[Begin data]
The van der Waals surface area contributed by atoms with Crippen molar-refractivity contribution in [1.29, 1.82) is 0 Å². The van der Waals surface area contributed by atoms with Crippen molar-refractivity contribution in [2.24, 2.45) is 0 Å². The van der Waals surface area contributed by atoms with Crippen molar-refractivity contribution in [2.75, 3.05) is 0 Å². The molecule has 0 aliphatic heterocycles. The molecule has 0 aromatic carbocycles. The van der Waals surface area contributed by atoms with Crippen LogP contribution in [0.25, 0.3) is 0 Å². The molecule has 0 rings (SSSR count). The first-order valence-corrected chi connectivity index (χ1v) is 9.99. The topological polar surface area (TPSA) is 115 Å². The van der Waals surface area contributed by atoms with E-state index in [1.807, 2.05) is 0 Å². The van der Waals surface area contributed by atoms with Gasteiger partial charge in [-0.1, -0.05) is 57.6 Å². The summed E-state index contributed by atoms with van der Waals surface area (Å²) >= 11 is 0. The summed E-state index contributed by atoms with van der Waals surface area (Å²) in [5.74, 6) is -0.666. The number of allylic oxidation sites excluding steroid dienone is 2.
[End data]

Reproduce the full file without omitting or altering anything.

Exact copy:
The van der Waals surface area contributed by atoms with Crippen molar-refractivity contribution in [1.29, 1.82) is 0 Å². The van der Waals surface area contributed by atoms with Crippen molar-refractivity contribution in [2.24, 2.45) is 0 Å². The van der Waals surface area contributed by atoms with Crippen molar-refractivity contribution in [2.75, 3.05) is 0 Å². The molecule has 0 aliphatic heterocycles. The molecule has 0 aromatic carbocycles. The van der Waals surface area contributed by atoms with Crippen LogP contribution in [0.25, 0.3) is 0 Å². The molecule has 0 rings (SSSR count). The first-order valence-corrected chi connectivity index (χ1v) is 9.99. The topological polar surface area (TPSA) is 115 Å². The van der Waals surface area contributed by atoms with E-state index in [1.807, 2.05) is 0 Å². The van der Waals surface area contributed by atoms with Gasteiger partial charge in [-0.1, -0.05) is 57.6 Å². The summed E-state index contributed by atoms with van der Waals surface area (Å²) >= 11 is 0. The summed E-state index contributed by atoms with van der Waals surface area (Å²) in [5.74, 6) is -0.666. The number of allylic oxidation sites excluding steroid dienone is 2.